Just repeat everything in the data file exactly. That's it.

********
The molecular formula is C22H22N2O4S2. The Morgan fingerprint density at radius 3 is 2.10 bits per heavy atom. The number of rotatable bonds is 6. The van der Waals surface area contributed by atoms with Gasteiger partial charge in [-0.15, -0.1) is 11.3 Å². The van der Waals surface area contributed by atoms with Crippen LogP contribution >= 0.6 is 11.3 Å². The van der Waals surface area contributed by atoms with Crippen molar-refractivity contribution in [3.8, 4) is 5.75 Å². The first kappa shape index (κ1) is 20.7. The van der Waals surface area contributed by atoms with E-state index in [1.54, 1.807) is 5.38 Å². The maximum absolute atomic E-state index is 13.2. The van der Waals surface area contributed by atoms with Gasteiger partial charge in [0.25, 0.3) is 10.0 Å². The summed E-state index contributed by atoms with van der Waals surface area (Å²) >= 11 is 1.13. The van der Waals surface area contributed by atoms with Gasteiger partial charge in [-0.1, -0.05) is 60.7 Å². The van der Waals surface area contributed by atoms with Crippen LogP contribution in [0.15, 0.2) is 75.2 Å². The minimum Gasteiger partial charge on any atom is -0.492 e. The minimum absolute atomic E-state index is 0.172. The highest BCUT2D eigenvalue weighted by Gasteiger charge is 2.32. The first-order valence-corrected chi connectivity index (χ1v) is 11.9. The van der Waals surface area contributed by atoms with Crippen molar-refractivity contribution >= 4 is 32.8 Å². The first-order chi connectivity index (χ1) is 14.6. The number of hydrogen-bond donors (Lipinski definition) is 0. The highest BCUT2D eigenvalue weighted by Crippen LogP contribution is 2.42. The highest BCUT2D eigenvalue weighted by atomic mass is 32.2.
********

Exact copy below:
The molecular formula is C22H22N2O4S2. The Morgan fingerprint density at radius 3 is 2.10 bits per heavy atom. The number of rotatable bonds is 6. The van der Waals surface area contributed by atoms with Gasteiger partial charge in [-0.15, -0.1) is 11.3 Å². The van der Waals surface area contributed by atoms with Crippen LogP contribution >= 0.6 is 11.3 Å². The van der Waals surface area contributed by atoms with Crippen molar-refractivity contribution in [3.8, 4) is 5.75 Å². The first kappa shape index (κ1) is 20.7. The van der Waals surface area contributed by atoms with E-state index in [1.54, 1.807) is 5.38 Å². The maximum absolute atomic E-state index is 13.2. The van der Waals surface area contributed by atoms with Gasteiger partial charge in [0.25, 0.3) is 10.0 Å². The summed E-state index contributed by atoms with van der Waals surface area (Å²) >= 11 is 1.13. The van der Waals surface area contributed by atoms with Gasteiger partial charge in [-0.1, -0.05) is 60.7 Å². The van der Waals surface area contributed by atoms with Crippen LogP contribution in [0.15, 0.2) is 75.2 Å². The minimum Gasteiger partial charge on any atom is -0.492 e. The minimum absolute atomic E-state index is 0.172. The highest BCUT2D eigenvalue weighted by Gasteiger charge is 2.32. The first-order valence-corrected chi connectivity index (χ1v) is 11.9. The van der Waals surface area contributed by atoms with Crippen molar-refractivity contribution >= 4 is 32.8 Å². The first-order chi connectivity index (χ1) is 14.6. The number of hydrogen-bond donors (Lipinski definition) is 0. The highest BCUT2D eigenvalue weighted by Crippen LogP contribution is 2.42. The highest BCUT2D eigenvalue weighted by atomic mass is 32.2.